Mark Rothko (ˈrɒθkoʊ), born Markus Yakovlevich Rothkowitz (Ма́ркус Я́ковлевич Ротко́вич, Markuss Rotkovičs; name not Anglicized until 1940; September 25, 1903 – February 25, 1970), was a Latvian-born American abstract painter. He is best known for his color field paintings that depicted irregular and painterly rectangular regions of color, which he produced from 1949 to 1970.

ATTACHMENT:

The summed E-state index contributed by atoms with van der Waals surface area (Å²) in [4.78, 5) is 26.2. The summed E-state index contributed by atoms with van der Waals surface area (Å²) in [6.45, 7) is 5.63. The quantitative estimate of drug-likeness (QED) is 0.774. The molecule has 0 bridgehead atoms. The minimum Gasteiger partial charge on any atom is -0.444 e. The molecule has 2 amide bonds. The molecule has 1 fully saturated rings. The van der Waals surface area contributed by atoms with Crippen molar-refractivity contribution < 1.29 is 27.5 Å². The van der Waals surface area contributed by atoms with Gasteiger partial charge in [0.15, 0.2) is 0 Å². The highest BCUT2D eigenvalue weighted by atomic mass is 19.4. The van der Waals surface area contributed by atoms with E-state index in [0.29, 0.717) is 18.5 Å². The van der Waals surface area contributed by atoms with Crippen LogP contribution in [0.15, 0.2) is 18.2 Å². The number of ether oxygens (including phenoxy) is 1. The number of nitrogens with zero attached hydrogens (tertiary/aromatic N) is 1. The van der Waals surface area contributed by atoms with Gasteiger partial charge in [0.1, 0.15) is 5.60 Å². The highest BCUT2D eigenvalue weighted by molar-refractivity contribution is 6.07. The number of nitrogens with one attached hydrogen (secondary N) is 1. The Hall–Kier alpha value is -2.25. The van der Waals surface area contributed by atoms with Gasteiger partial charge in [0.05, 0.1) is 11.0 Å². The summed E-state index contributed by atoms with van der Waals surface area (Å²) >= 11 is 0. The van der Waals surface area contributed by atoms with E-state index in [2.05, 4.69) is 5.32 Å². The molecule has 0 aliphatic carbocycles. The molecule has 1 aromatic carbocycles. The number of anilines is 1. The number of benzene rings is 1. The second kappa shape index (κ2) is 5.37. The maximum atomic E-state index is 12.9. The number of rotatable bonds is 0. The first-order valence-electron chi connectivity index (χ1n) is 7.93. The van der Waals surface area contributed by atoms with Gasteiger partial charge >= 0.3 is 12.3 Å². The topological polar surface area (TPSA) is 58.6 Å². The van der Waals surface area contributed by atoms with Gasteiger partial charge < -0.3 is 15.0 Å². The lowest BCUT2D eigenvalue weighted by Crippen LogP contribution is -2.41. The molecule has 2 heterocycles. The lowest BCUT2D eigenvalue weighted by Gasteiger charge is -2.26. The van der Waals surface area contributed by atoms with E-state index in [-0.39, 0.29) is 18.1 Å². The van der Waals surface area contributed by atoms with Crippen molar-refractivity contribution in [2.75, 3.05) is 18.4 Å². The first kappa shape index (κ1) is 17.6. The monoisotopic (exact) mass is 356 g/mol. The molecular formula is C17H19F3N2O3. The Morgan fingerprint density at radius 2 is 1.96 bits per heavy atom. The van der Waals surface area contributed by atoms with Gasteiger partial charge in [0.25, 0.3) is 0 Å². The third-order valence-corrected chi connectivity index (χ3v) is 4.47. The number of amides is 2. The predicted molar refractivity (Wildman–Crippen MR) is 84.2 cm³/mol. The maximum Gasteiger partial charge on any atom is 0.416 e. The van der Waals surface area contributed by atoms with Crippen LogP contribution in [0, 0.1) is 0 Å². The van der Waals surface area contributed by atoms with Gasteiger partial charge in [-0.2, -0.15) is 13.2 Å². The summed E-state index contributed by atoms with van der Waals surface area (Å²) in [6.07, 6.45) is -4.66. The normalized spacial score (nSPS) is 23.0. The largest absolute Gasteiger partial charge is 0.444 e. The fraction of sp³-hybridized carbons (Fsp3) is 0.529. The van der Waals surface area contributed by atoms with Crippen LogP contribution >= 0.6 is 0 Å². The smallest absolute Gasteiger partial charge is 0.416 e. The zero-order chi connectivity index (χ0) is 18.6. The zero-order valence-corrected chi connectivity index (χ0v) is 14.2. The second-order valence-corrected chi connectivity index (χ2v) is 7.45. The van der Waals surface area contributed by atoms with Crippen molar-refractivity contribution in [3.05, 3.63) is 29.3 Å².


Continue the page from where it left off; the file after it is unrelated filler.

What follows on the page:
Although Rothko did not personally subscribe to any one school, he is associated with the American Abstract Expressionist movement of modern art. Originally emigrating to Portland, Oregon, from Russia with his family, Rothko later moved to New York City where his youthful period of artistic production dealt primarily with urban scenery. In response to World War II, Rothko's art entered a transitional phase during the 1940s, where he experimented with mythological themes and Surrealism to express tragedy. Toward the end of the decade, Rothko painted canvases with regions of pure color which he further abstracted i